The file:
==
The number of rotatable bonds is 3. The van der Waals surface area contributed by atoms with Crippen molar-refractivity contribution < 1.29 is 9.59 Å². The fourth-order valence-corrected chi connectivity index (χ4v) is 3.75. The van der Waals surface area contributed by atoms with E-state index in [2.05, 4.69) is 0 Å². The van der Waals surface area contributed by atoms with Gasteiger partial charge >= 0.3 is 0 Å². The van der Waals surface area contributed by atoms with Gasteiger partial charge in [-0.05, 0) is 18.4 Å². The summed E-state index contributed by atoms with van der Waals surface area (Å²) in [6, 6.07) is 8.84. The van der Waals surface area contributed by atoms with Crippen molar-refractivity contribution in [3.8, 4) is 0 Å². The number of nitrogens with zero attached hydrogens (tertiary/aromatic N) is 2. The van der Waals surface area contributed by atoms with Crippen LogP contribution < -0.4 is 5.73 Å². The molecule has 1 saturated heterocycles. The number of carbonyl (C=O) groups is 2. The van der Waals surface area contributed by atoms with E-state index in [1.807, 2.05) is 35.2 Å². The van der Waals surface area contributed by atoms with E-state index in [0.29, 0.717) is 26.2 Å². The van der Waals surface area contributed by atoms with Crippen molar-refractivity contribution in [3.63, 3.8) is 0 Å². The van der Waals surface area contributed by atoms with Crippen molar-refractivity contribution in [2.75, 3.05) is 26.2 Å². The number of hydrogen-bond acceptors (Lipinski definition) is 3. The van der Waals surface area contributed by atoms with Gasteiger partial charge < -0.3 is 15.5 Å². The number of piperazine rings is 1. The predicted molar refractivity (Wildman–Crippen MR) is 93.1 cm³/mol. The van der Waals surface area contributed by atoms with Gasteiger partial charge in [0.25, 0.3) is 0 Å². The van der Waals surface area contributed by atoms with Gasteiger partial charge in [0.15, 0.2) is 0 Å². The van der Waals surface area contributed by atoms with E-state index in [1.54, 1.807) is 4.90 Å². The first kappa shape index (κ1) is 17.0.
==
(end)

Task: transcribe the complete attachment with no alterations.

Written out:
The number of rotatable bonds is 3. The van der Waals surface area contributed by atoms with Crippen molar-refractivity contribution < 1.29 is 9.59 Å². The fourth-order valence-corrected chi connectivity index (χ4v) is 3.75. The van der Waals surface area contributed by atoms with E-state index in [2.05, 4.69) is 0 Å². The van der Waals surface area contributed by atoms with Gasteiger partial charge >= 0.3 is 0 Å². The van der Waals surface area contributed by atoms with Gasteiger partial charge in [-0.05, 0) is 18.4 Å². The summed E-state index contributed by atoms with van der Waals surface area (Å²) in [6, 6.07) is 8.84. The van der Waals surface area contributed by atoms with Crippen molar-refractivity contribution in [3.8, 4) is 0 Å². The number of nitrogens with zero attached hydrogens (tertiary/aromatic N) is 2. The van der Waals surface area contributed by atoms with Crippen LogP contribution < -0.4 is 5.73 Å². The molecule has 1 saturated heterocycles. The number of carbonyl (C=O) groups is 2. The van der Waals surface area contributed by atoms with E-state index in [1.807, 2.05) is 35.2 Å². The van der Waals surface area contributed by atoms with E-state index in [0.29, 0.717) is 26.2 Å². The van der Waals surface area contributed by atoms with Crippen molar-refractivity contribution in [3.63, 3.8) is 0 Å². The van der Waals surface area contributed by atoms with Crippen molar-refractivity contribution in [2.75, 3.05) is 26.2 Å². The number of hydrogen-bond acceptors (Lipinski definition) is 3. The van der Waals surface area contributed by atoms with Gasteiger partial charge < -0.3 is 15.5 Å². The number of piperazine rings is 1. The predicted molar refractivity (Wildman–Crippen MR) is 93.1 cm³/mol. The van der Waals surface area contributed by atoms with Gasteiger partial charge in [0.25, 0.3) is 0 Å². The van der Waals surface area contributed by atoms with Gasteiger partial charge in [0.15, 0.2) is 0 Å². The van der Waals surface area contributed by atoms with E-state index in [1.54, 1.807) is 4.90 Å². The first kappa shape index (κ1) is 17.0.